Bundesbank, the country's central bank, has begun "hoarding extra billions to cope with a surge in demand," according to Reuters. There are also talks of potential withdrawal limits to prevent a bank run, said someone familiar with the situation.
Government officials and banking heads are also investigating possible energy distribution changes, such as giving priority access to cash transporters. (Related: German companies are going bankrupt as they can no longer afford to buy energy at inflated rates 1,000 percent higher than normal.)
BaFin, Germany's financial market regulator, is planning discussions with Bundesbank and multiple financial industry associations to lay out these and other measures as possible interventions to avert disastrous power cuts.
The people making these claims – Reuters says there are four of them – have all chosen to remain anonymous since the plans are technically supposed to be private and are not yet set in stone.
Recall that just a few months ago, German politicians were reassuring their constituents that the country's energy supply is just fine. Now, however, the possibility of widespread blackouts seems almost a certainty.
The fact that these discussions are now taking place, and in private no less, points to the fact that they know what is coming – and they know it is coming soon.
"... the discussions show both how seriously they take the threat and how they struggle to prepare for potential crippling power outages caused by soaring energy costs or even sabotage," Reuters reports.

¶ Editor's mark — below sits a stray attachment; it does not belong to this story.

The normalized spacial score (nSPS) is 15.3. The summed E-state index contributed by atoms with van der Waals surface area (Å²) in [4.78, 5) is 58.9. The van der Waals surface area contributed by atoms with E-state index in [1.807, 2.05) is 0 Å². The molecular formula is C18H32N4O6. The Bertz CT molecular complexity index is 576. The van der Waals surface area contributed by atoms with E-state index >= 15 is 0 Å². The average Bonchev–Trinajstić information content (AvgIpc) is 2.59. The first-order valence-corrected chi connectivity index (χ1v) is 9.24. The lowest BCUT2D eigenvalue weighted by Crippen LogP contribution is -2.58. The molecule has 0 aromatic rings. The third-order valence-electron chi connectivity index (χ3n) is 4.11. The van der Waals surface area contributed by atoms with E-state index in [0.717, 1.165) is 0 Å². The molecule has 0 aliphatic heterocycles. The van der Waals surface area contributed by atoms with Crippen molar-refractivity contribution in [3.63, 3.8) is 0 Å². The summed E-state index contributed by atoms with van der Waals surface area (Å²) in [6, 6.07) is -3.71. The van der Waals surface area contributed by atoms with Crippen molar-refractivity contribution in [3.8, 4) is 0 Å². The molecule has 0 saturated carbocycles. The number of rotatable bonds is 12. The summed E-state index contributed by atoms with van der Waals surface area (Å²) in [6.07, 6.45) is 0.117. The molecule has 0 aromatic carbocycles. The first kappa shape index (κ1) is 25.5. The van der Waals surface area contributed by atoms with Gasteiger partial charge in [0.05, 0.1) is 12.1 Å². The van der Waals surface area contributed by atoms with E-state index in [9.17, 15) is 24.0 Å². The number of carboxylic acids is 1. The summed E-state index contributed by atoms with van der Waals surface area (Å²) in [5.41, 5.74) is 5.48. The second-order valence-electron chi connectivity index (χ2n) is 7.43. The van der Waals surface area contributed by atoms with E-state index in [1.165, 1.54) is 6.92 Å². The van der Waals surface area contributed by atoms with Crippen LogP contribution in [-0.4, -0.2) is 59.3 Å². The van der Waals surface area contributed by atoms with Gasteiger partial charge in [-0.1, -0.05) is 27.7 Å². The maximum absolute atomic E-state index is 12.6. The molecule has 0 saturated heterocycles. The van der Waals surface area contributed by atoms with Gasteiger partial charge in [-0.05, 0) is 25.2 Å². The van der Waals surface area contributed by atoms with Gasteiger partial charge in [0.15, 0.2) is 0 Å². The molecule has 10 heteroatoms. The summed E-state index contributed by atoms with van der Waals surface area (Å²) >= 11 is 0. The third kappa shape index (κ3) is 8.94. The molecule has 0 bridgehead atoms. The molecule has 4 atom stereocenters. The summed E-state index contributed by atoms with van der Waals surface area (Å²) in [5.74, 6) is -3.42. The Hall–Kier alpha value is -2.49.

"They also underscore the widening ramifications of the Ukraine war for Germany, which has for decades relied on affordable Russian energy and now faces double-digit inflation and a threat of disruption from fuel and energy shortages."
Many German people are likewise hoarding cash, including the Deutschmarks that were replaced by euros more than two decades ago. It turns out that Germany is one of the most cash-centric countries in the world because of the anonymity it provides.
A recent Bundesbank survey found that about 60 percent of everyday purchases in Germany are paid in cash. On average, a German citizen withdraws about 6,600 euros annually, primarily from cash machines as opposed to banks.
More than a decade ago, the German parliament issued a report highlighting how valuable and important cash is to the German people. In it, a warning was issued that if a blackout ever occurred that prevented Germans from accessing their cash, it would result in "discontent" and "aggressive altercations."
At the start of the Wuhan coronavirus (Covid-19) scamdemic, there was a cash run in Germany. Some 20 billion more euros than was originally deposited was withdrawn, this being a new record.
One of the people involved in the matter claims that Bundesbank is well-prepared to deal with any spike in cash demand, should one occur. At the same time, that demand could wildly exceed all expectations, hence the push for drawing in more emergency cash reserves.
Existing law does not fully cover cash transport firms like Brinks and Loomis, though. Unless changes are made to ensure they have priority access to fuel and telecommunications during a blackout, civil unrest will ensue.
"There are big loopholes," says Andreas Paulick, director of a firm called BDGW, noting that armored vehicles would have to line up at petrol stations "just like everyone else" is a blackout scenario.
The energy crisis is not going away any time soon. To keep up with the latest, visit Collapse.news.
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